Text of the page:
Education and the Collective Construction of Knowledge

by Santiago Mengual Andrés (Volume editor) Mayra Urrea Solano (Volume editor)
©2022 Edited Collection 188 Pages


This book compiles a superb body of research in the field of Educational Sciences. The eleven chapters that comprise it offer an overview of the main issues and debates that currently exist around the educational process. Among other aspects, it addresses education for sustainable development, the use of technology in teaching and the training of future teachers, and crucial issues for the improvement of educational quality.

Table Of Contents

  • Cover
  • Title
  • Copyright
  • About the author
  • About the book
  • This eBook can be cited
  • Contents
  • Education and the Collective Construction of Knowledge. An Overview (Santiago Mengual Andrés; Mayra Urrea Solano)
  • Teaching Modality: A Corpus Analysis of the Use of must by University Spanish Learners of English (Hanane Benali Taouis; Sidoní López Pérez)
  • Motivation and Anxiety Towards Mathematical Learning in Primary Education (Rocío Collado-Soler, Ana Manzano-León, José M. Rodríguez-Ferrer)
  • Criteria for the Sequencing of Contemporary Music in Education (José María Esteve-Faubel, Rosa Pilar Esteve-Faubel, Benjamín Francés Luna)
  • Sustainability Training Evaluation of Spanish University Students (Jorge Fernandez-Herrero, Rosabel Martinez-Roig, Diego Gavilán-Martín)
  • Art as a Means of Fostering Peace, Communication and Freedom of Expression from Childhood (Aitana Fernández-Sogorb, Verónica Chust Pérez)
  • Culturemes vs. Humoremes as Translation Problems in Practice Exemplified in the German Cabaret of Marc-Uwe Kling and his Kangaroo Stories (Hang Ferrer-Mora)
  • Is there Homogeneity Among Business Students Regarding the Level of Concern Towards the Sustainable Development Goals? A Cluster Analysis (Nieves García-de-Frutos, Justo Alberto Ramírez-Franco, Raquel Antolín-López)
  • Use Trends and Methodological Pertinence of Delphi within Educational Research in Ibero-America: A Systematic Review in Scopus (Alexander López-Padrón, Rosabel Roig-Vila)
  • Gamification in the Improvement of Speaking Competences in the English as a Foreign Language Classroom: A Case Study (Rosabel Martinez-Roig, Copelia Mateo-Guillén, Pedro Antonio García-Tudela)
  • Quality Management in the Spanish University: An Analysis of the Success and Performance Rates in Communication Degree Programs (Lorena, R. Romero-Domínguez, Mar Ramírez-Alvarado)
  • Teacher Stories from the Future: Technology for the Language and Literature Classroom (José Rovira-Collado, Francisco Antonio Martínez-Carratalá, Sebastián Miras, María A. Ribes-Lafoz)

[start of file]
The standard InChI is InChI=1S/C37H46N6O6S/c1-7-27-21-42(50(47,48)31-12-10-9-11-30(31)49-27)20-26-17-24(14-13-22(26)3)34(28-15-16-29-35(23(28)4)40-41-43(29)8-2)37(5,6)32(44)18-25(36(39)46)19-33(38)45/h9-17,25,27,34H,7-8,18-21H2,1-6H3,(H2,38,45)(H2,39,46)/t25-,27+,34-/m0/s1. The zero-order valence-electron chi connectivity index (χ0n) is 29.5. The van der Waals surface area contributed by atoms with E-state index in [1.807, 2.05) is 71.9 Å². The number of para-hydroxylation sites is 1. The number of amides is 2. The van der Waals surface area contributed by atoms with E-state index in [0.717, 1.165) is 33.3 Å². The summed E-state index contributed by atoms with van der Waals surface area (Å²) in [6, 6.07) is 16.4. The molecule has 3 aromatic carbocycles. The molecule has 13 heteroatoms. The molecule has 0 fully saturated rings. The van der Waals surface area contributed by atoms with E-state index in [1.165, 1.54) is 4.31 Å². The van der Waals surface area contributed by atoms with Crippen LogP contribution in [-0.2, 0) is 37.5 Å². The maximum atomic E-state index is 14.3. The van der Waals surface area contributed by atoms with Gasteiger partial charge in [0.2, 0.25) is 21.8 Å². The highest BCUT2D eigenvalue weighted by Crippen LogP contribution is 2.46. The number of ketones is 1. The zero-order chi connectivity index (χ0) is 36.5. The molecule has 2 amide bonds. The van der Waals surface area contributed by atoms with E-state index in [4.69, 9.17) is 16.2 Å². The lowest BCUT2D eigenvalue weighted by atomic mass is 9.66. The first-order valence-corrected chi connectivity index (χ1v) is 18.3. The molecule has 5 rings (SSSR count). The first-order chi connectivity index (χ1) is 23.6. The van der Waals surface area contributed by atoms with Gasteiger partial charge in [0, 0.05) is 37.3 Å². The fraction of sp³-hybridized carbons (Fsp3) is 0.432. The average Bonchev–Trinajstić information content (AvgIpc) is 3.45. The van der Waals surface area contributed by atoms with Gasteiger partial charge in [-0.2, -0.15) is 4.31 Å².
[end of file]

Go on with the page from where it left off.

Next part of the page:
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Santiago Mengual Andrés1; Mayra Urrea Solano2

Education and the Collective Construction of Knowledge. An Overview

1Department of Comparative Education and History of Education, University of Valencia (Spain)

2Department of General Didactic and Specific Didactics, University of Alicante (Spain)

Our changing society, a product ofglobalization and the ever increasing digitization, has turn the present into a complex and uncertain stage. Needless to say, this fragmented and unstable world has brought about new forms of organization, relationships, and above all learning, for the latter is especially a social phenomenon. In fact, one of the main characteristics of the twenty-first century is the human construction of knowledge through dialogue, collective intelligence and joined action through collaborative networks. An example of this are the chapters an exciting itinerary of the main foci of interest and Debate in the educational field.

The volumen begins with Hanane Benali Taouis & Sidoní López Pérez’s chapter entitled ‘Teaching Modality: a corpus analysis of the use of must by university Spanish learners of English’, whose focus is the improvement of English learners through the identification of the common mistakes they make when using the verb must. The acquisition of mathematical skills is the focus of the chapter entitled ‘Motivation and anxiety towards mathematical learning in primary education’ by Rocío Collado-Soler, Ana Manzano-León & José M. Rodríguez-Ferrer, which studies the connection among students’ emotions, anxiety, and motivation when learning mathematics. José María Esteve-Faubel, Rosa Pilar Esteve-Faubel & Benjamín Francés Luna inquire into the learning of atonal music in their ‘Criteria for the sequencing of contemporary music in education’. In the fourth chapter, ‘Sustainability training evaluation of Spanish university students’, Jorge Fernández-Herrero, Rosabel Martinez-Roig & Diego Gavilán-Martín present the results of their study on the sustainability skills of university students. Aitana Fernández-Sogorb & Verónica Chust Pérez also focus on the formation of future educators in their chapter entitled ‘Art as a means of fostering peace, communication and freedom of expression from childhood’, an interesting study that demonstrates instructors’ positive view towards art.